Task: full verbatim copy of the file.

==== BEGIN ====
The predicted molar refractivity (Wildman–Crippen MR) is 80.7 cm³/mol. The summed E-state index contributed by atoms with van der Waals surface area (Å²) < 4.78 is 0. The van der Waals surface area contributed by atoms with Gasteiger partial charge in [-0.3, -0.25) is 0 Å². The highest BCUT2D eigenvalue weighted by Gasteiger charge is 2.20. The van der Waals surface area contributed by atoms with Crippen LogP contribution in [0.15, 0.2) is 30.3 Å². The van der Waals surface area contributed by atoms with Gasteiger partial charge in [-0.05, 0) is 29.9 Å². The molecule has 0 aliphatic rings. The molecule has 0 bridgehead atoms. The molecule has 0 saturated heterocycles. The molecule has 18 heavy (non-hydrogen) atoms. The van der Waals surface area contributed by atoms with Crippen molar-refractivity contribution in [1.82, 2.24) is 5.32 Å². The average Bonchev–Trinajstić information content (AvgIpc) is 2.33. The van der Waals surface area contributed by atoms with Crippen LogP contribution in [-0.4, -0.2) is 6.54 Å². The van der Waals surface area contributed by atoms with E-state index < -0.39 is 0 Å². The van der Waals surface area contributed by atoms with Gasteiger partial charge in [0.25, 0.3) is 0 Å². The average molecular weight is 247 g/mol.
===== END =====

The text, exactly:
The predicted molar refractivity (Wildman–Crippen MR) is 80.7 cm³/mol. The summed E-state index contributed by atoms with van der Waals surface area (Å²) < 4.78 is 0. The van der Waals surface area contributed by atoms with Gasteiger partial charge in [-0.3, -0.25) is 0 Å². The highest BCUT2D eigenvalue weighted by Gasteiger charge is 2.20. The van der Waals surface area contributed by atoms with Crippen LogP contribution in [0.15, 0.2) is 30.3 Å². The van der Waals surface area contributed by atoms with Gasteiger partial charge in [-0.05, 0) is 29.9 Å². The molecule has 0 aliphatic rings. The molecule has 0 bridgehead atoms. The molecule has 0 saturated heterocycles. The molecule has 18 heavy (non-hydrogen) atoms. The van der Waals surface area contributed by atoms with Crippen molar-refractivity contribution in [1.82, 2.24) is 5.32 Å². The average Bonchev–Trinajstić information content (AvgIpc) is 2.33. The van der Waals surface area contributed by atoms with Crippen LogP contribution in [-0.4, -0.2) is 6.54 Å². The van der Waals surface area contributed by atoms with E-state index < -0.39 is 0 Å². The van der Waals surface area contributed by atoms with Gasteiger partial charge in [0.25, 0.3) is 0 Å². The average molecular weight is 247 g/mol.